Secondary Rules

6. One mulligan per hole.

This rule has two benefits. First, it reduces the pressure for every single golf shot to be perfect. Second, it improves skill level because 75% of second swings are much better than the first, and that leads to improved muscle memory for future shot making.
The rule requires that you declare the mulligan and then have to play it, so it is not a “freebie.” 
This will also encourage speedy play, because little time is wasted looking for an errant shot or trying to get out of trouble from the first shot. 

7. Drop one hole score per six holes.

Most sports do not record every single attempt. Olympic sports, for example, may use the best of three attempts or races. Baseball has three strikes. Football has four downs. This rule is intended to reduce the likelihood of a bad few holes a round ruining the entire day and score.

The dropping score must be declared at the finish of that hole, and there is no carry-over to the next six holes if the drop is not used in the first six.  This encourages strategy in trying to decide when to use the drop score feature, and it gives three decision points during the game.

8. No limit of clubs, and sharing is OK.

The 14-club rule does not make any logical sense, unless more overload a caddie. The AGA encourages playing with fewer clubs, such as adjustable irons, and using multiple putters for different shots. Sharing clubs is encouraged to help players test other equipment and see what might be best for them. 

9. One stroke out of bounds, no distance penalty.

Instead of both stroke and distance, this rule reduces excess penalties for OB and allows the ball to be placed at approximately the same distance it would have been, but in the rough next to the fairway. 

10. One shot out of trap.

If a ball goes into a trap, the AGA permits placement outside of the trap no closer to the hole, with a one-shot penalty. Alternatively, the golfer can take one shot from the trap, but if he misses, he must then place the ball outside of the trap for an additional stroke. This rule encourages poorer sand players to avoid the sand and speed up the game.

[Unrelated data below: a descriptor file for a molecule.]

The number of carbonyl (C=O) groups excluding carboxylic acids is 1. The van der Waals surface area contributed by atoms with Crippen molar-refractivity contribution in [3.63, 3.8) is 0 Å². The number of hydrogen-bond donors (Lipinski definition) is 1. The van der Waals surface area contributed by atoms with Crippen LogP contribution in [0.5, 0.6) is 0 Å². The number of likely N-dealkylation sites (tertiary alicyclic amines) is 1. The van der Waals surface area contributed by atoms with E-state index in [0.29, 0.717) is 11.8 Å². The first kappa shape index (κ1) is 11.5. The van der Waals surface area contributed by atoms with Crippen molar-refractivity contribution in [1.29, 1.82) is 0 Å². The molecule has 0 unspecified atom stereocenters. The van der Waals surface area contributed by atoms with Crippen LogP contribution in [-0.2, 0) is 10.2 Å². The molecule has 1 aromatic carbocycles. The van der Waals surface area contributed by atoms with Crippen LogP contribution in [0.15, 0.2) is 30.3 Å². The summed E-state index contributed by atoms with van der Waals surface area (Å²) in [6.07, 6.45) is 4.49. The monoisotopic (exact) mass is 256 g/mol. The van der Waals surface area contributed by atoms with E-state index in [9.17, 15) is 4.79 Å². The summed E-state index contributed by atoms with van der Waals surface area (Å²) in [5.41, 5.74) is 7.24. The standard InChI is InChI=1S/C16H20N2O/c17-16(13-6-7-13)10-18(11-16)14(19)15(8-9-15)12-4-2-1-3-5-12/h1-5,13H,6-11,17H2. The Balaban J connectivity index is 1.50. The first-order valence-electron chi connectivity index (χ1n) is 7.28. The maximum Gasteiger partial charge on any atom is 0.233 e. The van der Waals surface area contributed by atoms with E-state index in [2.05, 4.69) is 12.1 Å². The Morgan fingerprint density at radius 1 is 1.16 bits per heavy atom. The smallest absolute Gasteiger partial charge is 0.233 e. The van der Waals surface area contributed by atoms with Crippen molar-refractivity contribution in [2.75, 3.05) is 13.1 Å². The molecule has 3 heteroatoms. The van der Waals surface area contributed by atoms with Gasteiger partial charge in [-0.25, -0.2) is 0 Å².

Social Rules Rules by Logic

While most courses are moving toward relaxed social rules, the AGA actively encourages updating the game with today’s lifestyle. Some of the clothing worn on golf courses would seem outrageous in a business setting, yet denim is prohibited at many clubs. Simple decency and comfort would dictate what clothes are truly golf-appropriate, and the AGA observes this policy.

Electronic devices are also encouraged as long as they don’t interfere with other’s play. 

Similarly, conversations don’t have to stop just because someone is hitting a ball. Michael Jordan didn’t worry about all the screaming when he stepped to the free-throw line, so why must USGA golfers get angry if someone steps on a twig during their backswing?

Heckling and jaw talk is permitted as long as each member in the group agrees. However, it should be kept within the group and should not disturb other groups who might be playing USGA rules.